By Janeeí Doxtator-Andrews
Throughout history, higher education was reserved for the elite and excluded many based on gender, religion, race and economics. American Indians were no exception and often experienced harsh conditions.
While the 20th century’s social and economic changes helped to transform higher education into a gateway for women, minorities and other classes, only 1 percent of American Indians are enrolled in colleges and universities today. This poses a problem for our Native people in a society where higher education is thought to be a widespread commitment to equal opportunity and social mobility.
Tribal leadership sought ways to improve the lives of our Native people and to create economically sustainable communities while preserving culture and language through education. Accepting the large undertaking in 1989, the American Indian College Fund (AICF) was originally founded in New York, before relocating to Denver, and raised financial support for tribal colleges and universities and for American Indian student scholarships.
Tribal colleges and universities were and still are crucial resources that encourage academic achievement, cultural identity and create change in Native communities. In collaboration with the American Indian Higher Education Consortium, the AICF leveraged donations to build and renovate tribal colleges and universities throughout Indian Country in the early 2000s and established the Sovereign Nations Scholarship Fund Endowment with the Shakopee Mdewakanton Sioux Community.
The AICF also provides skills and training through its internship programs, giving those students who face financial hardships the opportunity to explore their chosen career paths while earning a wage. In addition to student scholarships and internships, the AICF also provides fellowships for educators seeking terminal degrees. Developing professional networks and confidence to enter the workforce or apply for graduate school has been significant for the AICF and the Native students and educators it serves.
By its 25th anniversary, the fund had exceeded limits and continued to rise. The nonprofit built intellectual capital of TCUs, established scholarship funds, created leadership programs and early childhood development centers as well as been awarded millions to support American Indian education.
With its credo, “Educating the Mind and Spirit,” the fund is the premier scholarship organization for Native students. Providing scholarships and support for the nation’s 34 tribal colleges, the fund now receives top ratings as it provides more than 3,500 Native students with scholarships annually.
Cheryl Crazy Bull, AICF President and CEO, said, “The future is bright for all of the students we serve through the American Indian College Fund because of our commitment to their successful attainment of their educational dreams.” The Fund has been the nonprofit organization assisting Native people to realize their academic potential. Governed by a board of trustees comprised mostly of TCU presidents, the AICF’s drive comes from understanding where our Native people have been and where we are going. Today, American Indians experience lower-than-average rates of higher education attainment, at just over 13 percent, as compared to 26 percent for other groups.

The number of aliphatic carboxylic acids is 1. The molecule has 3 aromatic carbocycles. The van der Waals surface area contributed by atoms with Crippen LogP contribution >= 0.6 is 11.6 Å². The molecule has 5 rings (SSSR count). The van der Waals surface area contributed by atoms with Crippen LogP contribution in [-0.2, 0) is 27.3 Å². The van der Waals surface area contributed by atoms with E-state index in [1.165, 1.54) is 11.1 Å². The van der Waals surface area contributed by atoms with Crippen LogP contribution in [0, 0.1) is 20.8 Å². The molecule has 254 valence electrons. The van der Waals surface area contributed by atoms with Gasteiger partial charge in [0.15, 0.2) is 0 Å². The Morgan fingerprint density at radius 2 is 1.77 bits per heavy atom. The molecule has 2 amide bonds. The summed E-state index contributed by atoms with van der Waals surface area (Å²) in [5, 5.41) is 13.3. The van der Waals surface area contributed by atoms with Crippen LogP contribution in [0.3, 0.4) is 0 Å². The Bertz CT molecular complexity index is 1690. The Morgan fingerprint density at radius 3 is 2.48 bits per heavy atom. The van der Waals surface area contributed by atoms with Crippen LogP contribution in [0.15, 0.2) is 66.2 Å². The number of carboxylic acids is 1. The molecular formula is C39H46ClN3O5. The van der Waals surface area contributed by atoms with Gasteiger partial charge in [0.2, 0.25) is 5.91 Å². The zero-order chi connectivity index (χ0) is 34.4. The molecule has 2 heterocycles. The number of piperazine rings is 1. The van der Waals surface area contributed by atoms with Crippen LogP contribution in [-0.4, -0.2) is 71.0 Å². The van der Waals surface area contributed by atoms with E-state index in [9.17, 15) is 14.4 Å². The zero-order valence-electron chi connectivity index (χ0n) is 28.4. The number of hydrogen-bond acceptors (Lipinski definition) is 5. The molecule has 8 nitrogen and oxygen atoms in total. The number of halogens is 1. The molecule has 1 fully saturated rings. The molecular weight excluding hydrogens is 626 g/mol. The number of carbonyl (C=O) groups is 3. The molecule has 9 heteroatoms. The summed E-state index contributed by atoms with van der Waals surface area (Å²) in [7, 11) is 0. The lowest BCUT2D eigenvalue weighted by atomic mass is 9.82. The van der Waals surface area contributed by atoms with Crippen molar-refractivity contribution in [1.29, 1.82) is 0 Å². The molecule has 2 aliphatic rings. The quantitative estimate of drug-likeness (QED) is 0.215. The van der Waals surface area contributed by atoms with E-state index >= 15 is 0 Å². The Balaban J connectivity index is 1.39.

“Our expanded support of student success that includes mentoring, internships, career education and college readiness means more students are equipped to navigate the challenging environment of post-secondary education. Considering a changing political environment, our dedication to the prosperity of this nation’s tribal college and universities is even more important. We look forward to bringing more resources from our allies and supporters to the good work that tribal colleges do in our communities,” Crazy Bull said.
Most recently, the fund launched new programs to support student success from cradle to career. This includes early childhood education programs, faculty development, bridge programs from high school to tribal colleges and universities and to four-year institutions, internship programs and research and leadership grants. To date the AICF has awarded more than $93 million in support of scholarships and programs.
The AICF says it wants to thank its supporters and continue to provide Native students with pathways to a culturally based higher education and success. For more information please visit www.collegefund.org. ♦
Organization: American Indian College Fund
Location: 8333 Greenwood Blvd., Denver, CO 80221
President: Cheryl Crazy Bull
Mission: To transform Indian higher education by funding and creating awareness of the unique, community-based accredited tribal colleges and universities, offering students access to knowledge, skills and cultural values that enhance their communities and the country as a whole.